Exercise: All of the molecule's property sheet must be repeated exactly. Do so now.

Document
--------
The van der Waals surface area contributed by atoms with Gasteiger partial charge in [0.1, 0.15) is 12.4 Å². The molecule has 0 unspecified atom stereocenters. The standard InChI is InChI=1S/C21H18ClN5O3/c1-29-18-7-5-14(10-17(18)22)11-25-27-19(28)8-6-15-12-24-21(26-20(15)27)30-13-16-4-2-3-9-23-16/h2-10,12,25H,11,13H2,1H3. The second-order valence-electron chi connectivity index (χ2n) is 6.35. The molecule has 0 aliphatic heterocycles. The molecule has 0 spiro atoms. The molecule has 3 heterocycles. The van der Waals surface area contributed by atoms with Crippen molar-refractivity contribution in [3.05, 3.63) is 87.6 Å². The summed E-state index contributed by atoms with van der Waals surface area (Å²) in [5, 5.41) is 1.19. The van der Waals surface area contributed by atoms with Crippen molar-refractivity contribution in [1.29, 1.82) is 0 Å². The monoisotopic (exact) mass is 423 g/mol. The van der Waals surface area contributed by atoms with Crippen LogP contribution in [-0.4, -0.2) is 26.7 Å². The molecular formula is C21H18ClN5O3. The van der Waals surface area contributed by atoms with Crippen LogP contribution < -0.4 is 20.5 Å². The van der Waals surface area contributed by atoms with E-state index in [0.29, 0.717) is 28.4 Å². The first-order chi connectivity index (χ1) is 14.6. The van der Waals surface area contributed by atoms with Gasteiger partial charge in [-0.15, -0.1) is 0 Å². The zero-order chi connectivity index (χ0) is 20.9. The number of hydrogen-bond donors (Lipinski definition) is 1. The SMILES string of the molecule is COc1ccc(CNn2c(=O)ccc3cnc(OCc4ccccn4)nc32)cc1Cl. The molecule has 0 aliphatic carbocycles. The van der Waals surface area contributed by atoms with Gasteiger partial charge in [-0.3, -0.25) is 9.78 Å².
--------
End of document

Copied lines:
The van der Waals surface area contributed by atoms with Gasteiger partial charge in [0.1, 0.15) is 12.4 Å². The molecule has 0 unspecified atom stereocenters. The standard InChI is InChI=1S/C21H18ClN5O3/c1-29-18-7-5-14(10-17(18)22)11-25-27-19(28)8-6-15-12-24-21(26-20(15)27)30-13-16-4-2-3-9-23-16/h2-10,12,25H,11,13H2,1H3. The second-order valence-electron chi connectivity index (χ2n) is 6.35. The molecule has 0 aliphatic heterocycles. The molecule has 0 spiro atoms. The molecule has 3 heterocycles. The van der Waals surface area contributed by atoms with Crippen molar-refractivity contribution in [3.05, 3.63) is 87.6 Å². The summed E-state index contributed by atoms with van der Waals surface area (Å²) in [5, 5.41) is 1.19. The van der Waals surface area contributed by atoms with Crippen molar-refractivity contribution in [1.29, 1.82) is 0 Å². The monoisotopic (exact) mass is 423 g/mol. The van der Waals surface area contributed by atoms with Crippen LogP contribution in [-0.4, -0.2) is 26.7 Å². The molecular formula is C21H18ClN5O3. The van der Waals surface area contributed by atoms with Crippen LogP contribution < -0.4 is 20.5 Å². The van der Waals surface area contributed by atoms with E-state index in [0.29, 0.717) is 28.4 Å². The first-order chi connectivity index (χ1) is 14.6. The van der Waals surface area contributed by atoms with Gasteiger partial charge in [-0.15, -0.1) is 0 Å². The zero-order chi connectivity index (χ0) is 20.9. The number of hydrogen-bond donors (Lipinski definition) is 1. The SMILES string of the molecule is COc1ccc(CNn2c(=O)ccc3cnc(OCc4ccccn4)nc32)cc1Cl. The molecule has 0 aliphatic carbocycles. The van der Waals surface area contributed by atoms with Gasteiger partial charge in [-0.3, -0.25) is 9.78 Å².